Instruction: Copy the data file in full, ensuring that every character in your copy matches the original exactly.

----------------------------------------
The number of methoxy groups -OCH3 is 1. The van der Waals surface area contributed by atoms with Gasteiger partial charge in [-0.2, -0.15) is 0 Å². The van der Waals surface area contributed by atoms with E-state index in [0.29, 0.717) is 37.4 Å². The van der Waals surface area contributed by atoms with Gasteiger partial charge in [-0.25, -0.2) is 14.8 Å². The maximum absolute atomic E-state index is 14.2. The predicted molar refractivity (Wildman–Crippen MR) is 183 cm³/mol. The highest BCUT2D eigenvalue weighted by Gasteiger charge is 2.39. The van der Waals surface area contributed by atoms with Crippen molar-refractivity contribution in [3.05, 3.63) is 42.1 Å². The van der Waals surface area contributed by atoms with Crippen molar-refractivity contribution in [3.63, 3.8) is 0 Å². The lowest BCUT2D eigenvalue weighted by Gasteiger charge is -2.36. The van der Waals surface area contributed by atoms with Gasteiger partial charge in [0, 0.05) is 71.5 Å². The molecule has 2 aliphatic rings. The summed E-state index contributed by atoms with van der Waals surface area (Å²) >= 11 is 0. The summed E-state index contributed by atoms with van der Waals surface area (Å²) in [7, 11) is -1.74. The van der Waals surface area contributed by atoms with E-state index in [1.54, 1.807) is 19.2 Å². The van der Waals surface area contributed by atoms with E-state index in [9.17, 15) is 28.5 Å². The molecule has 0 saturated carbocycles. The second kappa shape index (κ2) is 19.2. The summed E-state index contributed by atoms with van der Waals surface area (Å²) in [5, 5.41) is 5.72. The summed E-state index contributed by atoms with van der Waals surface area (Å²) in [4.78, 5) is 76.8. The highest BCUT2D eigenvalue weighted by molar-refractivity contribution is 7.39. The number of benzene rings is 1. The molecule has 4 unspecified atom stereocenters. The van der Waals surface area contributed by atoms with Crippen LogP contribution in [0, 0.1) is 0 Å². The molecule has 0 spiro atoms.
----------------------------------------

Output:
The number of methoxy groups -OCH3 is 1. The van der Waals surface area contributed by atoms with Gasteiger partial charge in [-0.2, -0.15) is 0 Å². The van der Waals surface area contributed by atoms with E-state index in [0.29, 0.717) is 37.4 Å². The van der Waals surface area contributed by atoms with Gasteiger partial charge in [-0.25, -0.2) is 14.8 Å². The maximum absolute atomic E-state index is 14.2. The predicted molar refractivity (Wildman–Crippen MR) is 183 cm³/mol. The highest BCUT2D eigenvalue weighted by Gasteiger charge is 2.39. The van der Waals surface area contributed by atoms with Crippen molar-refractivity contribution in [3.05, 3.63) is 42.1 Å². The van der Waals surface area contributed by atoms with Crippen molar-refractivity contribution in [3.63, 3.8) is 0 Å². The lowest BCUT2D eigenvalue weighted by Gasteiger charge is -2.36. The van der Waals surface area contributed by atoms with Gasteiger partial charge in [0, 0.05) is 71.5 Å². The molecule has 2 aliphatic rings. The summed E-state index contributed by atoms with van der Waals surface area (Å²) >= 11 is 0. The summed E-state index contributed by atoms with van der Waals surface area (Å²) in [7, 11) is -1.74. The van der Waals surface area contributed by atoms with E-state index in [1.54, 1.807) is 19.2 Å². The van der Waals surface area contributed by atoms with E-state index in [9.17, 15) is 28.5 Å². The molecule has 0 saturated carbocycles. The second kappa shape index (κ2) is 19.2. The summed E-state index contributed by atoms with van der Waals surface area (Å²) in [5, 5.41) is 5.72. The summed E-state index contributed by atoms with van der Waals surface area (Å²) in [4.78, 5) is 76.8. The highest BCUT2D eigenvalue weighted by molar-refractivity contribution is 7.39. The number of benzene rings is 1. The molecule has 4 unspecified atom stereocenters. The van der Waals surface area contributed by atoms with Crippen LogP contribution in [0, 0.1) is 0 Å². The molecule has 0 spiro atoms.